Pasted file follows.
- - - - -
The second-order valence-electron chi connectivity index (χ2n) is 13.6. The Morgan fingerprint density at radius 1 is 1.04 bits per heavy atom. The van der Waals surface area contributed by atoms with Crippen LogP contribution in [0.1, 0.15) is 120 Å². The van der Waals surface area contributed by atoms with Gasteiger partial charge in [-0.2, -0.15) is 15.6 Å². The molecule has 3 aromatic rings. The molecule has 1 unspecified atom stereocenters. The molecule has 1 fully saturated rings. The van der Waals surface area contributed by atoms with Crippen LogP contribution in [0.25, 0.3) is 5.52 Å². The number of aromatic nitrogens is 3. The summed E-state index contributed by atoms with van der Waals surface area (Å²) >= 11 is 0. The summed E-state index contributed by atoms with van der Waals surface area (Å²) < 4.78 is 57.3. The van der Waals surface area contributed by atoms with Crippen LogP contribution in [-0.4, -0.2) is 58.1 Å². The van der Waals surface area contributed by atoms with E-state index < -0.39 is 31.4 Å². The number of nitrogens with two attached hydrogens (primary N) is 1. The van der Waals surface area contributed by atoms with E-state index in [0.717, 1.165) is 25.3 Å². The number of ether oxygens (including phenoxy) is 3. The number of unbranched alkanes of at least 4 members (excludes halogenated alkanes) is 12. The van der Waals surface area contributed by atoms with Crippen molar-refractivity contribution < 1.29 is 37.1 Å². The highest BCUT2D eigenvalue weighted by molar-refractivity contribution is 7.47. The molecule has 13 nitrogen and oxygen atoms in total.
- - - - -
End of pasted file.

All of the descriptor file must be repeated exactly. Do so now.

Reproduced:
The second-order valence-electron chi connectivity index (χ2n) is 13.6. The Morgan fingerprint density at radius 1 is 1.04 bits per heavy atom. The van der Waals surface area contributed by atoms with Crippen LogP contribution in [0.1, 0.15) is 120 Å². The van der Waals surface area contributed by atoms with Gasteiger partial charge in [-0.2, -0.15) is 15.6 Å². The molecule has 3 aromatic rings. The molecule has 1 unspecified atom stereocenters. The molecule has 1 fully saturated rings. The van der Waals surface area contributed by atoms with Crippen LogP contribution in [0.25, 0.3) is 5.52 Å². The number of aromatic nitrogens is 3. The summed E-state index contributed by atoms with van der Waals surface area (Å²) >= 11 is 0. The summed E-state index contributed by atoms with van der Waals surface area (Å²) < 4.78 is 57.3. The van der Waals surface area contributed by atoms with Crippen LogP contribution in [-0.4, -0.2) is 58.1 Å². The van der Waals surface area contributed by atoms with E-state index < -0.39 is 31.4 Å². The number of nitrogens with two attached hydrogens (primary N) is 1. The van der Waals surface area contributed by atoms with E-state index in [0.717, 1.165) is 25.3 Å². The number of ether oxygens (including phenoxy) is 3. The number of unbranched alkanes of at least 4 members (excludes halogenated alkanes) is 12. The van der Waals surface area contributed by atoms with Crippen molar-refractivity contribution < 1.29 is 37.1 Å². The highest BCUT2D eigenvalue weighted by molar-refractivity contribution is 7.47. The molecule has 13 nitrogen and oxygen atoms in total.